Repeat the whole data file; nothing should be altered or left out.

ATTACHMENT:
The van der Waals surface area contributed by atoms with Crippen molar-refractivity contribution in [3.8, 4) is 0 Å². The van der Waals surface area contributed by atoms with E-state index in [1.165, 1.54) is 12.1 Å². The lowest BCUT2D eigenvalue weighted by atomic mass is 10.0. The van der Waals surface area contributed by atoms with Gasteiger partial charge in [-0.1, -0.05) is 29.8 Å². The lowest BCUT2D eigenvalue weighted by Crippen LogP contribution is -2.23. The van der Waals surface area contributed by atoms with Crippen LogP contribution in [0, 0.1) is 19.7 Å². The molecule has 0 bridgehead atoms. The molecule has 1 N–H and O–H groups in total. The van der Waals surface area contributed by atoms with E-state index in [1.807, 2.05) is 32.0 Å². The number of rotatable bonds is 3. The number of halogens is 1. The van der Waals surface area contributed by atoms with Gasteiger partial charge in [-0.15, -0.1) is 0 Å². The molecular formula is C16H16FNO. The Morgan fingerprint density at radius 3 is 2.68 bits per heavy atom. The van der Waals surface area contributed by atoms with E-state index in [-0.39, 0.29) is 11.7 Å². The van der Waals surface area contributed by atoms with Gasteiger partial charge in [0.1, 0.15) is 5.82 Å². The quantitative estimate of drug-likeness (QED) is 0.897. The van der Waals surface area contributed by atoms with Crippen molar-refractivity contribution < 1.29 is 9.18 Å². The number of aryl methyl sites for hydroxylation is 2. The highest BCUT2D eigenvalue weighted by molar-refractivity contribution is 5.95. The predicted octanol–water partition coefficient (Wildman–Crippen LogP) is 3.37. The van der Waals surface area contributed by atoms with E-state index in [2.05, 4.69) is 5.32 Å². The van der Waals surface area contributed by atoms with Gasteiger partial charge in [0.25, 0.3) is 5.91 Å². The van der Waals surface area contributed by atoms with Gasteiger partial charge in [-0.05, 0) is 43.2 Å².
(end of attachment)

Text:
The van der Waals surface area contributed by atoms with Crippen molar-refractivity contribution in [3.8, 4) is 0 Å². The van der Waals surface area contributed by atoms with E-state index in [1.165, 1.54) is 12.1 Å². The lowest BCUT2D eigenvalue weighted by atomic mass is 10.0. The van der Waals surface area contributed by atoms with Gasteiger partial charge in [-0.1, -0.05) is 29.8 Å². The lowest BCUT2D eigenvalue weighted by Crippen LogP contribution is -2.23. The van der Waals surface area contributed by atoms with Crippen LogP contribution in [0, 0.1) is 19.7 Å². The molecule has 0 bridgehead atoms. The molecule has 1 N–H and O–H groups in total. The van der Waals surface area contributed by atoms with E-state index in [1.807, 2.05) is 32.0 Å². The number of rotatable bonds is 3. The number of halogens is 1. The van der Waals surface area contributed by atoms with Gasteiger partial charge in [-0.15, -0.1) is 0 Å². The molecular formula is C16H16FNO. The Morgan fingerprint density at radius 3 is 2.68 bits per heavy atom. The van der Waals surface area contributed by atoms with E-state index in [-0.39, 0.29) is 11.7 Å². The van der Waals surface area contributed by atoms with Gasteiger partial charge in [0.1, 0.15) is 5.82 Å². The quantitative estimate of drug-likeness (QED) is 0.897. The van der Waals surface area contributed by atoms with Crippen molar-refractivity contribution < 1.29 is 9.18 Å². The number of aryl methyl sites for hydroxylation is 2. The highest BCUT2D eigenvalue weighted by molar-refractivity contribution is 5.95. The predicted octanol–water partition coefficient (Wildman–Crippen LogP) is 3.37. The van der Waals surface area contributed by atoms with E-state index in [2.05, 4.69) is 5.32 Å². The van der Waals surface area contributed by atoms with Gasteiger partial charge in [0.25, 0.3) is 5.91 Å². The van der Waals surface area contributed by atoms with Gasteiger partial charge in [-0.05, 0) is 43.2 Å².